With Heart | For the love of sport

FOR THE LOVE OF SPORT: Rower Vicki Smithyman says the Wimmera River had “ a big part to play” in terms of life in the region, and was a drawcard for people moving to the country. Picture: SAMANTHA CAMARRI
FOR THE LOVE OF SPORT: Rower Vicki Smithyman says the Wimmera River had “ a big part to play” in terms of life in the region, and was a drawcard for people moving to the country. Picture: SAMANTHA CAMARRI

VICKI Smithyman is the embodiment of ‘getting in and having a go’ – whether it’s on the hockey pitch, in a rowing crew or teaching herself the finer points of cake decorating.

The Wimmera woman spent the first 25 years of her life at Dimboola before moving to Horsham for work four years ago.

Her family ties in the region are strong and Vicki enjoys being able to get out and socialise – that is, when she’s not working to pay off a mortgage.

Dimboola Hockey Club traditionally has strong women’s and men’s senior teams and are a force to be reckoned with.

Vicki, who has been playing with the club since she signed on for minkey – a modified version of hockey for children – at the age of four-and-a-half, attributes her team’s strength to consistency. Highlights of her hockey career include winning the Victorian State Championships when she was at school 12 years ago, and, last year, playing against the USA.

“Dimboola entered a women’s team in Country Week,” she said. 

“We lost, but the game was really close.”

The final score was USA, 1, Dimboola, nil.

“I think the reason our side is strong is because we keep the same players from juniors, through to seniors,” Vicki said. “Everyone’s really passionate and we also have a strong bond outside of the sport, and catch up.”

It’s a testament to Vicki’s passion for the game that she’s still playing.

At 28, she has four knee operations under her belt – the first one at just 18.

The second operation, at the age of 22, kept Vicki off the turf for a full season.

“With the third one, I had half a season off, and with the last one, I had three weeks off from hockey,” she said. “It has just depended on the specialist and what’s actually been done.”

Rowing is another of Vicki’s sporting loves and is something she said people of all ages could do, even if carrying an injury.

She began rowing in year 7 and, now, as a master, is able to row all year round, although the sport is generally summer-based and runs from October to May.

Last season, Vicki rowed in a scull by herself, and she also rows with younger sister Kelly Smithyman in a double. While it “depends on who’s around,” last year Vicki rowed in a quad crew with Jenni Brand, Kellie Laverty and Cat Clarke. John Nichols, a stalwart of Dimboola Rowing Club, first introduced Vicki to rowing at the age of 13.

While some hockey players tend to get “white line fever,” Vicki said rowing had a different atmosphere.

“It’s more laidback, with friendly country rowers,” she said.

Head of the Wimmera is a big event on the Victorian rowing calendar, and Dimboola is proud to be able to host the race again after a hiatus in the mid-2000s due to lack of water.

Vicki said the race covered a 6.2km course and was done via time trials.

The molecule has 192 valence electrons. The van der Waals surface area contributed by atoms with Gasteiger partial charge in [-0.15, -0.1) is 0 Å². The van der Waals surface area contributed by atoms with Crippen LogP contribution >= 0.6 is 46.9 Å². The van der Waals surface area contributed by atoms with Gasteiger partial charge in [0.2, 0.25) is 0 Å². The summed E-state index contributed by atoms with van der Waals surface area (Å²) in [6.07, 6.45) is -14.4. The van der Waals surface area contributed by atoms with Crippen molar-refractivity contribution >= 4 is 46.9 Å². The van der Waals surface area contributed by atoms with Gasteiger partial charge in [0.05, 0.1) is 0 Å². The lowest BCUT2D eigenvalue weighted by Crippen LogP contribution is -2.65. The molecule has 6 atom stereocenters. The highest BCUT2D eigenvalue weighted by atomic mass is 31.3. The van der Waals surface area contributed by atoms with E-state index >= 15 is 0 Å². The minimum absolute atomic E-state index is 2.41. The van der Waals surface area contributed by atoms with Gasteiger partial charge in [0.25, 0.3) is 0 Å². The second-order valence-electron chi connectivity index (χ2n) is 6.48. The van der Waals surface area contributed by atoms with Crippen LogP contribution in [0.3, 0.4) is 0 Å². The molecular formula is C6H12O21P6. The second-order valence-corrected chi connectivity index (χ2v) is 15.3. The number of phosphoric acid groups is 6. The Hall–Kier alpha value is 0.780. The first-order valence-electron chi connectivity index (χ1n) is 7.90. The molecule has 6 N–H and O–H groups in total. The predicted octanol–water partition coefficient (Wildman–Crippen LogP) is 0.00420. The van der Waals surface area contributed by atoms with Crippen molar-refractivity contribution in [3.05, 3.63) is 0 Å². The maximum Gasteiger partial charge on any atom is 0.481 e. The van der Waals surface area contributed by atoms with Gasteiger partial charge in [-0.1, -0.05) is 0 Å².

“Just rowing up to the starting line is quite a nice view, which is why we do get some many crews coming from elsewhere,” she said.

“But mentally, it’s a challenge to row the course at a decent pace.

“You have some quite big bends in the river and some of the away teams have crashed into the bank.”

Rowing training at Dimboola is on a Monday, or a Thursday night during summer, with a 10am start on Sundays.

“When I’m rowing with Kelly, I set the pace, but in a quad, it all depends on the rowers you’re with,” Vicki said. “Generally, they put me at seat number three – the bow side – where they need a bit of power.”

While Vicki said rowing wasn’t necessarily everyone’s cup of tea, for her, it was about the joy of getting out and trying something different.

“Also, the fitness side,” she said. “Rowing’s a dying sport, it’s not something many people are involved with, so it’s nice to be able to keep your local club going.”

Vicki said the Wimmera River had “ a big part to play” in terms of life in the region, and was a drawcard for people moving to the country. In a town like Dimboola, to Vicki, the small tightly-knit community meant bonding together.

“The footy players will also play tennis and basketball – you mingle,” she said. “Also, with 90 per cent of people being farmers, they try to have an outlet from work.”

Aside from sport, Vicki enjoys cake decorating.

“It started off as a hobby, and every now and then someone will ask me to make a cake for them,” she said. “When I had my fourth knee reconstruction, I thought ‘well, if I can’t play sport, I’ve got to have something else to do’.”

Mudcakes, or plain chocolate cakes are Vicki’s speciality.

“The best cake I’ve made, although I did have a bit of help from a neighbour, was my sister Kelly’s 21st cake,” she said. “It was a two-tiered purple fondant cake with fidgety flowers.”

Vicki’s cake decorating training has been fine-tuned via the internet.

“It’s all been from YouTube, or I might use a photo, and just have a go,” she said.

“If I go to shows, the first thing I’ll do is go and look at the cake pavilion.”

While entering agricultural shows may be on the cards sometime in the future, currently, the majority of shows clash with the rowing calendar.

“We were always taught, once you lose the fun out of sport, to give it up and try something else,” Vicki said.

“But I’m still enjoying my sport. You have to have a bit of a laugh, and not take it too seriously.”


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